Never again? Never say never again here, from the other side.
Madam Speaker, that was on Bill C-235, which Mr. Bagnell tabled in the House. We had a second reading vote on his private member's bill. Fifteen Conservatives voted with him. I was one of them, because I thought an assessment order for those with fetal alcohol syndrome should get them some type of special treatment in the courts and judges should be directed to look at that during sentencing. It was an assessment in that case that I thought was perfectly reasonable.
If we look at my voting record on other bills, members will realize that I am willing to look at bills as they come forward and judge them on the merits of their content, not the aspirations placed behind them. Judges do not look at the aspirational language we use in this place to describe bills.
I have heard members say this bill would help indigenous or Black Canadians get the type of treatment they deserve in the court system so they are not overly given harsh criminal sentences, but the words “race”, "racism" and "systemic racism" are not in this bill. Another member mentioned, aspirationally, that the bill would help to stop minorities from being overly sentenced harshly by the judicial system, but I do not see those words. The Liberals could have introduced an assessment order and a requirement for judges to consider that.
On that point, Liberal members have asked several times if we do not trust judges. Of course we trust judges. The government appoints them to sit on the bench and render decisions on behalf of Canadians. They are supposed to look at both sides, those of the offender and the victim, and determine what outcome would be fair and just for society while including an opportunity for rehabilitation and a punishment that would fit the crime, to ensure that victims also feel that justice has been served in their case.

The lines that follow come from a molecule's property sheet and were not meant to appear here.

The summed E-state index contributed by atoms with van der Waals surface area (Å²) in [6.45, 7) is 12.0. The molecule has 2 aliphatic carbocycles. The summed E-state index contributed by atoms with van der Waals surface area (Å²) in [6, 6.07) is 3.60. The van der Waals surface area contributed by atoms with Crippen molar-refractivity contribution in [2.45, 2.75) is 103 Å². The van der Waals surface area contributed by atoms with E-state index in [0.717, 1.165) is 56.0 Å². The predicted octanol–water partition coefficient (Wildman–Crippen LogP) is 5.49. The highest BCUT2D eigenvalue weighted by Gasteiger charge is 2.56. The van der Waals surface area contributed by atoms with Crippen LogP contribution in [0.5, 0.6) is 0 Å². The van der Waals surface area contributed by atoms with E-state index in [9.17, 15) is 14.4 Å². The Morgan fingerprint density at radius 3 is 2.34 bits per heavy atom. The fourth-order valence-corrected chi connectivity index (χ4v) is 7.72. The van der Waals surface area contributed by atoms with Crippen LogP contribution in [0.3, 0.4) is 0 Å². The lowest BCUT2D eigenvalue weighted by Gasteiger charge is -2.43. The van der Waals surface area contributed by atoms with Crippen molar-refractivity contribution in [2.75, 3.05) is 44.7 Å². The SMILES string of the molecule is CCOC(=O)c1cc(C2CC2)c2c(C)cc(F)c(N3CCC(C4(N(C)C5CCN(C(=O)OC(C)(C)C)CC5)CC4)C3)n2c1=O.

The Liberals talk about judicial discretion. How do they feel about the discretion of the Attorney General of Canada or those of the provinces? I wonder how Jody Wilson-Raybould would feel right now when we are talking about the discretion of judges. It was the current government, on the opposite side, that got itself involved in a criminal proceeding for favouring a particular party, so how does it feel about attorney generals using their discretion in the pursuit of justice?
I think it is hypocritical of government members to be talking about judicial discretion and the ability of judges to determine a proper sentence. We do not talk about attorneys general who give direction to prosecutors. In this caucus, we have several prosecutors on our side who have actually gone through this and used these sections of the Criminal Code to sentence people.
Many of our comments probably echo the member for St. Albert—Edmonton's terrific verbal dissertation on the merits of the bill's contents. However, I thought it remarkable that one of the offences that is being rolled back in the bill is the production and manufacturing of schedule I drugs, including hard drugs such as cocaine, heroin, fentanyl and crystal meth.
I live in a suburban community that is made up entirely of single-family detached homes, mostly next to a hospital. Just a few years ago, a fentanyl lab was found in my own community in one of the homes closest to Deerfoot Trail. I think two million or three million pills were found, including pill presses. This has been a common story in Calgary. These pill press mills are being found in residential neighbourhoods. In the past six years, this sleepy, suburban community also had two murders committed in it. One of these, if I remember correctly, was connected to the drug trade. Again, this is happening in all of our communities across Canada. We see the daily numbers of opioid deaths, and I entirely agree that it is a crisis.